One of those joining the Church is the Mother Superior while another sister was a “priest” in the Anglican Church. They will be leaving their monastery, fellow sisters and all means of support behind. Three of the sisters are in their 80’s. They are courageous women. Mother Winsome says, “We are doing this because we truly believe this is God’s call. The Bible is full of people called to step out in faith not knowing where they were going or how they will be provided for and that truly is the situation we are following.”

Mother Winsome adds: “We believe that the Holy Father’s offer is a prophetic gesture which brings to a happy conclusion the prayers of generations of Anglicans and Catholics who have sought a way forward for Christian unity.”

May Saint Benedict’s intercession bring more monastic communities under the Vicar of Christ.

See the full story in the Catholic Herald.co.uk.

The Contemplative Life Today

In an article in Religious Life magazine, Very Rev. Cassian Folsom, O.S.B. was asked about the resurgence of men entering contemplative Benedictine life. What is drawing them, specifically, to his monastery San Benedetto? It is, he said, the experience of a radical faith in God lived out among like-minded brothers.

Father Cassian views monastic life as the perfect instrument for the New Evangelization. It is the best medicine for the God-lessness that pervades society for it is a life imbued with God at every turn, a life filled with His presence and beauty.

Over and over again, people have come into San Benedetto “by chance” and have emerged changed by their experience of the liturgy, reverently celebrated. The Benedictine’s witness of prayer and awe-inspiring liturgy is the contribution the monks can make to the New Evangelization.

Father also mentions the eight vices that are part of the pre-Benedictine tradition: gluttony, lust, avarice, acedia, vainglory, anger, pride and sadness. It is interesting that sadness is mentioned because there is a lot of sadness and aimlessness in the world today. It seems to me that this is the age-old sadness with the age-old answer: Our hearts are restless until they rest in Thee.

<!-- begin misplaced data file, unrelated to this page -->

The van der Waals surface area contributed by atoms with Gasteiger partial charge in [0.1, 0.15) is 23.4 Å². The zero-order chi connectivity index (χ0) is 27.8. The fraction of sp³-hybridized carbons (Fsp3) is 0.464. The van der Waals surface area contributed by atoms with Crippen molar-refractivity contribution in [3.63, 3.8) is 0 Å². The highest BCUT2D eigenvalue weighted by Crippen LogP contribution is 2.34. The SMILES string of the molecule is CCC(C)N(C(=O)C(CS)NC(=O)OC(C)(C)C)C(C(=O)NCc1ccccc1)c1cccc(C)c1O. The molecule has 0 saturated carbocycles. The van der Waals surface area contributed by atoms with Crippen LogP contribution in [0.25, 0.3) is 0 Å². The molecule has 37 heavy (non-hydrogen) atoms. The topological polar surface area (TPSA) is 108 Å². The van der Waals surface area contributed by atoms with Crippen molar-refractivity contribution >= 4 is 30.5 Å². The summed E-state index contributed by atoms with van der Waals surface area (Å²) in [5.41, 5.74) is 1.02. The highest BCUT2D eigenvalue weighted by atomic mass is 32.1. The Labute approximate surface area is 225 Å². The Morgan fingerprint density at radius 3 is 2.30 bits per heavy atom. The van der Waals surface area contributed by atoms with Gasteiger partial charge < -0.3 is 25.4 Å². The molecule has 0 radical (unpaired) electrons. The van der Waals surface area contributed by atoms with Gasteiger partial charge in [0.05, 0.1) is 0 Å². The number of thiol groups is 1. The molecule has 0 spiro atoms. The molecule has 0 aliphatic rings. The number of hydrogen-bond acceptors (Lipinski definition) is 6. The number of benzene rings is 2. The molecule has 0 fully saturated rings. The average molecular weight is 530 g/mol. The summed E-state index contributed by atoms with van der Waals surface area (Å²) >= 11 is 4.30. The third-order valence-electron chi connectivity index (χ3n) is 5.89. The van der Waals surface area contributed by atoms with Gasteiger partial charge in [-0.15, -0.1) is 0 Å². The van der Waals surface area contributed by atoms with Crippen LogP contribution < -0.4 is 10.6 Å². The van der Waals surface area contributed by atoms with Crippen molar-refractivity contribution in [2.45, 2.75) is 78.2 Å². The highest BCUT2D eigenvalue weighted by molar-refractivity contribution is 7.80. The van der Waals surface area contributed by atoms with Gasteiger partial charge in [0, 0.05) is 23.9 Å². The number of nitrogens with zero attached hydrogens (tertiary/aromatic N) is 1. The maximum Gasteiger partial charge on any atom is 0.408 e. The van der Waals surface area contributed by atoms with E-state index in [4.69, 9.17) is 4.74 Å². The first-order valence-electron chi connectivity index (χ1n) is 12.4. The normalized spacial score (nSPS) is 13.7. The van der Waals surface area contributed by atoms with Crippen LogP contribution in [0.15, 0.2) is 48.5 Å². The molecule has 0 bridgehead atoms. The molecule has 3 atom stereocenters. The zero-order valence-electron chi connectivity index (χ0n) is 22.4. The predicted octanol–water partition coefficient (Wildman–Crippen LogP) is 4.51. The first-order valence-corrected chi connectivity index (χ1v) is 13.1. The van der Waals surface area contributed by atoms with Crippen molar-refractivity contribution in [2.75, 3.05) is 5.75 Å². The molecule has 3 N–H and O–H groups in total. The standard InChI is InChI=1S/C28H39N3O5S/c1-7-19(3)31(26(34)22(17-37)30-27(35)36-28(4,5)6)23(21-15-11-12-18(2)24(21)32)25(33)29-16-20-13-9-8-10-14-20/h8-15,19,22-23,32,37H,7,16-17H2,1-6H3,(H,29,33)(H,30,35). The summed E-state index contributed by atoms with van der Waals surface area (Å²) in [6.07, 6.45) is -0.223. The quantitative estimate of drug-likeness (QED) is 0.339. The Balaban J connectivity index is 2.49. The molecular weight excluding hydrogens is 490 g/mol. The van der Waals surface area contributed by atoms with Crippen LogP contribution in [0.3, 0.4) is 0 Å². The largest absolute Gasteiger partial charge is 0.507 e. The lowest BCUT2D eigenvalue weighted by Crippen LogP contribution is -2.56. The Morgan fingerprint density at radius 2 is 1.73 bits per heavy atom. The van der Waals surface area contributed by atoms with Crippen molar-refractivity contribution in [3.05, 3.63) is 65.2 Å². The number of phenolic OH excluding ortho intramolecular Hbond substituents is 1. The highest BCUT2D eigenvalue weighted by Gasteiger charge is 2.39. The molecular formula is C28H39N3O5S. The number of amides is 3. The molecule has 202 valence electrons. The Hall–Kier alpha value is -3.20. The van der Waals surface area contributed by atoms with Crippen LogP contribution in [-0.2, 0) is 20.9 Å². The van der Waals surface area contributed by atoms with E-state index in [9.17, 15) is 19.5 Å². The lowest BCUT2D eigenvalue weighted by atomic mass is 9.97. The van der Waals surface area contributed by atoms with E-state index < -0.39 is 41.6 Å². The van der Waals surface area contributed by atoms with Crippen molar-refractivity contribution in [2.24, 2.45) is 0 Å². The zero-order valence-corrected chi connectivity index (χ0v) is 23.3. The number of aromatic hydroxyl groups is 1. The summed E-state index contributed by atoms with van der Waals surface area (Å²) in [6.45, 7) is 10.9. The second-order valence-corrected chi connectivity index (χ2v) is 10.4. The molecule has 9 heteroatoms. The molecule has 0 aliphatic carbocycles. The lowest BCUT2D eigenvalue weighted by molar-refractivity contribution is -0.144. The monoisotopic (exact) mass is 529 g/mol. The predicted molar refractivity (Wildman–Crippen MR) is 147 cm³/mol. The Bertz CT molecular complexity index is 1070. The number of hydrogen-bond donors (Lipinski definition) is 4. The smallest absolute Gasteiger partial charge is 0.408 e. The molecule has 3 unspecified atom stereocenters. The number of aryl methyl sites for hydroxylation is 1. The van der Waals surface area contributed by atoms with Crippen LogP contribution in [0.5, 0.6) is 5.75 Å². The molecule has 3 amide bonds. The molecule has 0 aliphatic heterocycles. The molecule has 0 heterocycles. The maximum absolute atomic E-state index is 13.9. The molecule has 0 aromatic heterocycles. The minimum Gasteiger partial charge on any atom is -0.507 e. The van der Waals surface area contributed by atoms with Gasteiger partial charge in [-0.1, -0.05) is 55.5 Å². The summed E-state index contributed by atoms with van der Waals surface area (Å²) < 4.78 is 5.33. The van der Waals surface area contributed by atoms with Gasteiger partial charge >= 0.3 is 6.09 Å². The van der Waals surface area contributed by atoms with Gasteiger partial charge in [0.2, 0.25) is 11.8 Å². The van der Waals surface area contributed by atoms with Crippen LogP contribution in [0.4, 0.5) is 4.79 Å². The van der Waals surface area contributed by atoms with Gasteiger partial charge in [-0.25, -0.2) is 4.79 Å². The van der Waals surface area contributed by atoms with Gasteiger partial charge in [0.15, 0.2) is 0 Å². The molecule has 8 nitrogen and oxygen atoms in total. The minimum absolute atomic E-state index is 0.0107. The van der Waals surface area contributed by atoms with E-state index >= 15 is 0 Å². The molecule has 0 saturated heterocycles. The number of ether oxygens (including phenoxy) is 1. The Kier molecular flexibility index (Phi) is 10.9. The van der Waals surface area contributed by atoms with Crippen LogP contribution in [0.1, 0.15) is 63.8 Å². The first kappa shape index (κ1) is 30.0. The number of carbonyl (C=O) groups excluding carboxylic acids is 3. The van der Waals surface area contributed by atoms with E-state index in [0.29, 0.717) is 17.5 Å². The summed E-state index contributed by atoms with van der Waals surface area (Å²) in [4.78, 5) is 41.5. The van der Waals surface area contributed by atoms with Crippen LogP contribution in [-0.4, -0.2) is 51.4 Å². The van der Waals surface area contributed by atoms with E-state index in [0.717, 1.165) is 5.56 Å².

The Power of Truth

Fourteen years ago, Benedictine monks from the French Abbey of Notre-Dame de Fontgombault (a member of the Solesmes Congregation) arrived in Oklahoma to start the new foundation of Our Lady of the Annunciation of Clear Creek Abbey. In 1998, Most Rev. Edward Slattery welcomed the 13 monks  who began a new chapter of Benedictine life in the United States. It was a long journey home for some of them who had actually left America years before in search of “the purely contemplative form of Benedictine monastic life that seemed to be missing in their homeland.”

It all started in the 1970’s at the University of Kansas when some professors inaugurated the Integrated Humanities Program, a study of Western Civilization as expressed in the Great Books. I know of what they speak for I was a Humanities Major in college taught by a professor dedicated to the classic truths and legacy of Western Civilization. I like to say that my Business major got me a job but my Humanistic Studies major prepared me for life. I am very grateful to my professor.

Anyway, as the students read such things as The Aeneid and The Confessions of Saint Augustine, conversions to Christianity, especially to Catholicism, abounded. A couple of the students went to Europe in search of a monastery that used the ancient Latin liturgy. They found a home at Fontgombault. In 1999, several of the Americans along with some Canadians and Frenchmen, arrived in Tulsa to found Our Lady of Clear Creek Abbey under the Patronage of Mary’s Annunciation. Today, there are forty-one monks in residence living in buildings built to last the ages.

Today is a special day at the abbey as His Eminence, Raymond Leo Cardinal Burke, Prefect of the Supreme Tribunal of the Apostolic Signatura in Rome, will celebrate Holy Mass with the monks in Oklahoma.

If you would like to support the Benedictine monks, please visit their website. You can order Gregorian chant CDs, books, rosaries and other items. They have a beautiful monastery partially completed but more is planned to handle the growth of this young community.